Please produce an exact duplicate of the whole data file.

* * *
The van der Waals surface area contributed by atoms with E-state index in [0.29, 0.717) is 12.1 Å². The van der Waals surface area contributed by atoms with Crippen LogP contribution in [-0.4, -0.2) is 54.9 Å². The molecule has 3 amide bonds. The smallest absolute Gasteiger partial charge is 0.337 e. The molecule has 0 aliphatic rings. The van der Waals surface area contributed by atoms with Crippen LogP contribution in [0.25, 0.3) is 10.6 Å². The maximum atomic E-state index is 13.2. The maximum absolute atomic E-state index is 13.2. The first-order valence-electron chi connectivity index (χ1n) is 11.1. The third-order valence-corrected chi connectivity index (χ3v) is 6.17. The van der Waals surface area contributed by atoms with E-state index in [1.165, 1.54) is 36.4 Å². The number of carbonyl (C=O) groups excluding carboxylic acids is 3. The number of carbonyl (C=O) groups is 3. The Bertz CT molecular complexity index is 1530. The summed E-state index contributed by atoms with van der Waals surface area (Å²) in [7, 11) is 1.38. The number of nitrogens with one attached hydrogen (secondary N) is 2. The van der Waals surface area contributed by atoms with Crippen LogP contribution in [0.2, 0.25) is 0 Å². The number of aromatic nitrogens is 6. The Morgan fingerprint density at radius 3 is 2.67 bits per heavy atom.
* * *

The van der Waals surface area contributed by atoms with E-state index in [0.29, 0.717) is 12.1 Å². The van der Waals surface area contributed by atoms with Crippen LogP contribution in [-0.4, -0.2) is 54.9 Å². The molecule has 3 amide bonds. The smallest absolute Gasteiger partial charge is 0.337 e. The molecule has 0 aliphatic rings. The van der Waals surface area contributed by atoms with Crippen LogP contribution in [0.25, 0.3) is 10.6 Å². The maximum atomic E-state index is 13.2. The maximum absolute atomic E-state index is 13.2. The first-order valence-electron chi connectivity index (χ1n) is 11.1. The third-order valence-corrected chi connectivity index (χ3v) is 6.17. The van der Waals surface area contributed by atoms with E-state index in [1.165, 1.54) is 36.4 Å². The number of carbonyl (C=O) groups excluding carboxylic acids is 3. The number of carbonyl (C=O) groups is 3. The Bertz CT molecular complexity index is 1530. The summed E-state index contributed by atoms with van der Waals surface area (Å²) in [7, 11) is 1.38. The number of nitrogens with one attached hydrogen (secondary N) is 2. The van der Waals surface area contributed by atoms with Crippen LogP contribution in [0.2, 0.25) is 0 Å². The number of aromatic nitrogens is 6. The Morgan fingerprint density at radius 3 is 2.67 bits per heavy atom.